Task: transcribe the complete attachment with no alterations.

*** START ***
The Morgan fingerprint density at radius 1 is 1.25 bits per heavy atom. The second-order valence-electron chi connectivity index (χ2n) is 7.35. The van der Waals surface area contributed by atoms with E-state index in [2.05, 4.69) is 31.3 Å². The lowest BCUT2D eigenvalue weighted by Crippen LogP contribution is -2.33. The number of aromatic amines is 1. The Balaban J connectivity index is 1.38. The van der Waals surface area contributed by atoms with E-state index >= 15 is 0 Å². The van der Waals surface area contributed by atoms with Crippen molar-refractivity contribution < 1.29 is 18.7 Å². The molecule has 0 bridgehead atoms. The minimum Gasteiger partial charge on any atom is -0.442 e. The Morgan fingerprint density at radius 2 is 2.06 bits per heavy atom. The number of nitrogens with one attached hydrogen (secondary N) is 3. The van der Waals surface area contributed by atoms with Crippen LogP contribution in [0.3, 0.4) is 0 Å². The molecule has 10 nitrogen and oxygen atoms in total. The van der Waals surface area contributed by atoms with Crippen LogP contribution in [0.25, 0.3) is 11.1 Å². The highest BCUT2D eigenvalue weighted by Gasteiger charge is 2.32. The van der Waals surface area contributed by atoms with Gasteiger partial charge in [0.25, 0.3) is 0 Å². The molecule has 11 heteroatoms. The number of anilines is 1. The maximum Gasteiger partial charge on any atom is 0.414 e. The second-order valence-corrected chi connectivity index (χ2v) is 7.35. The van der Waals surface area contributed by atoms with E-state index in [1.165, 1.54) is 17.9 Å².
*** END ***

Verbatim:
The Morgan fingerprint density at radius 1 is 1.25 bits per heavy atom. The second-order valence-electron chi connectivity index (χ2n) is 7.35. The van der Waals surface area contributed by atoms with E-state index in [2.05, 4.69) is 31.3 Å². The lowest BCUT2D eigenvalue weighted by Crippen LogP contribution is -2.33. The number of aromatic amines is 1. The Balaban J connectivity index is 1.38. The van der Waals surface area contributed by atoms with E-state index >= 15 is 0 Å². The van der Waals surface area contributed by atoms with Crippen molar-refractivity contribution < 1.29 is 18.7 Å². The molecule has 0 bridgehead atoms. The minimum Gasteiger partial charge on any atom is -0.442 e. The Morgan fingerprint density at radius 2 is 2.06 bits per heavy atom. The number of nitrogens with one attached hydrogen (secondary N) is 3. The van der Waals surface area contributed by atoms with Crippen LogP contribution in [0.3, 0.4) is 0 Å². The molecule has 10 nitrogen and oxygen atoms in total. The van der Waals surface area contributed by atoms with Crippen LogP contribution in [0.25, 0.3) is 11.1 Å². The highest BCUT2D eigenvalue weighted by Gasteiger charge is 2.32. The van der Waals surface area contributed by atoms with Gasteiger partial charge in [0.25, 0.3) is 0 Å². The molecule has 11 heteroatoms. The number of anilines is 1. The maximum Gasteiger partial charge on any atom is 0.414 e. The second-order valence-corrected chi connectivity index (χ2v) is 7.35. The van der Waals surface area contributed by atoms with E-state index in [1.165, 1.54) is 17.9 Å².